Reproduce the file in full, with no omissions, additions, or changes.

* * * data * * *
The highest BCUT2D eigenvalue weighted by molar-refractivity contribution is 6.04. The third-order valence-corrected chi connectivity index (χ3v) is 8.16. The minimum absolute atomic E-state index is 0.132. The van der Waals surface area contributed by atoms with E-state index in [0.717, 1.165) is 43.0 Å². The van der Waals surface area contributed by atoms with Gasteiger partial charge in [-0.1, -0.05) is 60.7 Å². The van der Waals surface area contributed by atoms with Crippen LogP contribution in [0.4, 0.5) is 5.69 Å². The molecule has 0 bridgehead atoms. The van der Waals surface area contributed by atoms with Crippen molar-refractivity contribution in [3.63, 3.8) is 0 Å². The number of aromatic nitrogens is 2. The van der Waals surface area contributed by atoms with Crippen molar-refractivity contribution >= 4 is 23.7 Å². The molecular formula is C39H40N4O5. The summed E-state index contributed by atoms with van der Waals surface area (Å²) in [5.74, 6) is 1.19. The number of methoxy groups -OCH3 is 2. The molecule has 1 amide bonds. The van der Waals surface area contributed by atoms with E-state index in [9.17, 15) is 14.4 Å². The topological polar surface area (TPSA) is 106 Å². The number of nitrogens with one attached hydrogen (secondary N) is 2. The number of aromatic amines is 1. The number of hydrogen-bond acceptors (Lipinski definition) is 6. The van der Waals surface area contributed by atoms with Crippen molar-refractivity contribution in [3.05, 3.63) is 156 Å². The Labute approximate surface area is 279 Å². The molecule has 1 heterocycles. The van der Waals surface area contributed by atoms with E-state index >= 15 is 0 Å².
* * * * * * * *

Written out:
The highest BCUT2D eigenvalue weighted by molar-refractivity contribution is 6.04. The third-order valence-corrected chi connectivity index (χ3v) is 8.16. The minimum absolute atomic E-state index is 0.132. The van der Waals surface area contributed by atoms with E-state index in [0.717, 1.165) is 43.0 Å². The van der Waals surface area contributed by atoms with Gasteiger partial charge in [-0.1, -0.05) is 60.7 Å². The van der Waals surface area contributed by atoms with Crippen LogP contribution in [0.4, 0.5) is 5.69 Å². The molecule has 0 bridgehead atoms. The van der Waals surface area contributed by atoms with Crippen molar-refractivity contribution in [3.63, 3.8) is 0 Å². The number of aromatic nitrogens is 2. The van der Waals surface area contributed by atoms with Crippen molar-refractivity contribution >= 4 is 23.7 Å². The molecular formula is C39H40N4O5. The summed E-state index contributed by atoms with van der Waals surface area (Å²) in [5.74, 6) is 1.19. The number of methoxy groups -OCH3 is 2. The molecule has 1 amide bonds. The van der Waals surface area contributed by atoms with E-state index in [9.17, 15) is 14.4 Å². The topological polar surface area (TPSA) is 106 Å². The number of nitrogens with one attached hydrogen (secondary N) is 2. The number of aromatic amines is 1. The number of hydrogen-bond acceptors (Lipinski definition) is 6. The van der Waals surface area contributed by atoms with Crippen molar-refractivity contribution in [3.05, 3.63) is 156 Å². The Labute approximate surface area is 279 Å². The molecule has 1 heterocycles. The van der Waals surface area contributed by atoms with E-state index >= 15 is 0 Å².